Israel markets itself to the world as “the Jewish State.” As it turns out however, most of the their own residents do not want to live in such a place.
The concept of a “religious state” should be an anathema in the modern 21st century world, but for a few select entities like Israel and Saudi Arabia – it seems to be tolerated by the ‘international community’, probably because of the invaluable strategic role which those two entities provide for the US and Europe.
Some 55 percent of Jewish Israelis would like a review of the longstanding policy that sees Judaism and the state fused to a great extent, a new poll shows. The same percentage of respondents believe the current policy reflects an ultra-Orthodox view.
The authors of the survey, which was commissioned by the Israel Democracy Institute, asked groups of Israel’s Jewish population with various religious backgrounds about their opinion on the status quo, a consensus on the role of religion in the life of the Jewish state reached between secular and religious parties that dates back to its early days.
The main pillars of the policy were outlined in a letter by one of Israel’s founders, its first prime minister, David Ben-Gurion, from June 1947, and later enshrined in Israeli law. That includes limiting business and public activity on Shabbat, putting rabbinical courts solely in charge of any matters concerning marriage and divorce of Jewish Israelis and not allowing the option of a civil marriage for anyone. As for the non-Jewish population, including Christians and Muslims, the letter purported to guarantee a freedom of conscience giving them permission not to follow Shabbat and providing other exceptions.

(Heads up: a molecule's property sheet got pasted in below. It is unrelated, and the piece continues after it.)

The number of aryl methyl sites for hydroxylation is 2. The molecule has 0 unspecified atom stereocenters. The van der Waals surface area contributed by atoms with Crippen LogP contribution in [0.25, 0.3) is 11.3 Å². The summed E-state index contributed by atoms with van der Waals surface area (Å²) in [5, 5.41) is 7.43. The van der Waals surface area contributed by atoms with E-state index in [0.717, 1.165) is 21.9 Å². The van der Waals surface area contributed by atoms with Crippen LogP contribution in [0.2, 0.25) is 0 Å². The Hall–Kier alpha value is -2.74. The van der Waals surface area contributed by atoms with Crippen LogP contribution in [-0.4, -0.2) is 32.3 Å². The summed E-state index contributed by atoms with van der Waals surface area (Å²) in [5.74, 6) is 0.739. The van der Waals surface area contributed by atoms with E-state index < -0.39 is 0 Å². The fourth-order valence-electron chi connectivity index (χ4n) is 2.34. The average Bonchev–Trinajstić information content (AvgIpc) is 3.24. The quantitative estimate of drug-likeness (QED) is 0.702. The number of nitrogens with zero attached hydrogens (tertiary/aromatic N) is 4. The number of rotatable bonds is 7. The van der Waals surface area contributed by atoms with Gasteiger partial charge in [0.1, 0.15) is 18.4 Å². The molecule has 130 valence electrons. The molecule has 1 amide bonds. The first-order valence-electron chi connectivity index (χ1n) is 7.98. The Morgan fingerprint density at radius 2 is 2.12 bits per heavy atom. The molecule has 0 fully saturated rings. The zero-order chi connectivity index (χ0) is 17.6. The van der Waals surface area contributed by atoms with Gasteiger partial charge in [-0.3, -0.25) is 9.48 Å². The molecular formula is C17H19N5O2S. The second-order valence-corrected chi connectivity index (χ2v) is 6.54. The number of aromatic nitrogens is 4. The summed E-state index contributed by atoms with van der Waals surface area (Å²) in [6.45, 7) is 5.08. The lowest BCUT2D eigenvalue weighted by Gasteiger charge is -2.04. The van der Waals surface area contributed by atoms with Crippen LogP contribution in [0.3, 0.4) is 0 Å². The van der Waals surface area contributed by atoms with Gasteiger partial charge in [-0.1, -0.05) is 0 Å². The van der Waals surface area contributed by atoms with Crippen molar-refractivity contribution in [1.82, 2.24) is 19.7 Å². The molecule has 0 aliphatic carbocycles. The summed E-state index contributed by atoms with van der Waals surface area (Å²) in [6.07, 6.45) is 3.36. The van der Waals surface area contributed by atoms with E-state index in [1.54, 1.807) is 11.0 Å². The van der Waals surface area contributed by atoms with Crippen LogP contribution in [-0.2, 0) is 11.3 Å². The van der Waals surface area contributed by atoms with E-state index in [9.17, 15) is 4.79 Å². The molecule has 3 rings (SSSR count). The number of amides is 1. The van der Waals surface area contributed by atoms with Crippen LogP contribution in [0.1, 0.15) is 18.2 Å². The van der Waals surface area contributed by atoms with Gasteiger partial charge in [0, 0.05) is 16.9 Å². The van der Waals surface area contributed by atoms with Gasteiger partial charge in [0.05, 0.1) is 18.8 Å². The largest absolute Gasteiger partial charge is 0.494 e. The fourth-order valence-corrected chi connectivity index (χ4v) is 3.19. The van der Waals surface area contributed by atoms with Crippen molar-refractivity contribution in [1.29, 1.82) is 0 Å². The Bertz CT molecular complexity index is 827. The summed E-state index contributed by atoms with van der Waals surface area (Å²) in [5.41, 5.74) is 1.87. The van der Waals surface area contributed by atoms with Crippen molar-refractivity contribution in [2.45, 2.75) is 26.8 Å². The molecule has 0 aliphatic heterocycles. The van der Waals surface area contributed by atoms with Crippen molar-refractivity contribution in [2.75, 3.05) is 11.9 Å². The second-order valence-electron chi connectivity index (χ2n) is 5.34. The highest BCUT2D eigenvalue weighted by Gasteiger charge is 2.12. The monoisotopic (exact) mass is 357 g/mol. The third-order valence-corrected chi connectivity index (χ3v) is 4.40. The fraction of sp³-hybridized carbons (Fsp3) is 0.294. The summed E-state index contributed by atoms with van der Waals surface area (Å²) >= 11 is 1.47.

While two-thirds of secular Israelis surveyed said that the present secular-religious status chimes with the views of “haredi” or ultra-Orthodox Israelis, nearly 100 percent of them favored the idea of mitigating the role of religion or separating it from the state altogether, the Jerusalem Post reported.
Eighty percent of those who declare themselves traditional but non-religious Jews also back greater separation of state and religion, while a considerably lower share among traditional religious Jews, 49 percent, support the idea of a more secular state…
H/t reader squodgy:
“Your take on this from a sincerity aspect, would be of value.”
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